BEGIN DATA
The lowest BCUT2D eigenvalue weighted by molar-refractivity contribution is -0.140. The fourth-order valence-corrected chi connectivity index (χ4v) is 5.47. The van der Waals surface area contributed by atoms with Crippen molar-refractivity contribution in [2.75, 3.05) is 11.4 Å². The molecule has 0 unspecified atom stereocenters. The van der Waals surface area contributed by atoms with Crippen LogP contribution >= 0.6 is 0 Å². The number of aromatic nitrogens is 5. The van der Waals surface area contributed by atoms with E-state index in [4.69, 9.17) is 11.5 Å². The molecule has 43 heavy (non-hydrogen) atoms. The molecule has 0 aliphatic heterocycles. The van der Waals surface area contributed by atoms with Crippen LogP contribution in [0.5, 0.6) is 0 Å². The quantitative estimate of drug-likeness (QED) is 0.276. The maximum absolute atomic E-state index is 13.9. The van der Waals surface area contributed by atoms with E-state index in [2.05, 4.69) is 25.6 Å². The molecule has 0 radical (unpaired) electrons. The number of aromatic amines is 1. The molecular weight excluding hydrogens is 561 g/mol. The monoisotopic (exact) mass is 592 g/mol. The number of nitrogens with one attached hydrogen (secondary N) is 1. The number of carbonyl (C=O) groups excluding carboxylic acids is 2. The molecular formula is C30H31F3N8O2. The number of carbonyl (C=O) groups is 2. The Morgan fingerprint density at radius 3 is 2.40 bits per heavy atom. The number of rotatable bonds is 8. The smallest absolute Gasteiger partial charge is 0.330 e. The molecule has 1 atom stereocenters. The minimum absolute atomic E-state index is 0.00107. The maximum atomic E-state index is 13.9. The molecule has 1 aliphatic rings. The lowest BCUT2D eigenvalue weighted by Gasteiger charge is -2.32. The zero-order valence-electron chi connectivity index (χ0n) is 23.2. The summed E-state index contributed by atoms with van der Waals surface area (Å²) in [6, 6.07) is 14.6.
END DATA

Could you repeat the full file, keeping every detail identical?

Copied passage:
The lowest BCUT2D eigenvalue weighted by molar-refractivity contribution is -0.140. The fourth-order valence-corrected chi connectivity index (χ4v) is 5.47. The van der Waals surface area contributed by atoms with Crippen molar-refractivity contribution in [2.75, 3.05) is 11.4 Å². The molecule has 0 unspecified atom stereocenters. The van der Waals surface area contributed by atoms with Crippen LogP contribution >= 0.6 is 0 Å². The number of aromatic nitrogens is 5. The van der Waals surface area contributed by atoms with E-state index in [4.69, 9.17) is 11.5 Å². The molecule has 43 heavy (non-hydrogen) atoms. The molecule has 0 aliphatic heterocycles. The van der Waals surface area contributed by atoms with Crippen LogP contribution in [0.5, 0.6) is 0 Å². The quantitative estimate of drug-likeness (QED) is 0.276. The maximum absolute atomic E-state index is 13.9. The van der Waals surface area contributed by atoms with E-state index in [2.05, 4.69) is 25.6 Å². The molecule has 0 radical (unpaired) electrons. The number of aromatic amines is 1. The molecular weight excluding hydrogens is 561 g/mol. The monoisotopic (exact) mass is 592 g/mol. The number of nitrogens with one attached hydrogen (secondary N) is 1. The number of carbonyl (C=O) groups excluding carboxylic acids is 2. The molecular formula is C30H31F3N8O2. The number of carbonyl (C=O) groups is 2. The Morgan fingerprint density at radius 3 is 2.40 bits per heavy atom. The number of rotatable bonds is 8. The smallest absolute Gasteiger partial charge is 0.330 e. The molecule has 1 atom stereocenters. The minimum absolute atomic E-state index is 0.00107. The maximum atomic E-state index is 13.9. The molecule has 1 aliphatic rings. The lowest BCUT2D eigenvalue weighted by Gasteiger charge is -2.32. The zero-order valence-electron chi connectivity index (χ0n) is 23.2. The summed E-state index contributed by atoms with van der Waals surface area (Å²) in [6, 6.07) is 14.6.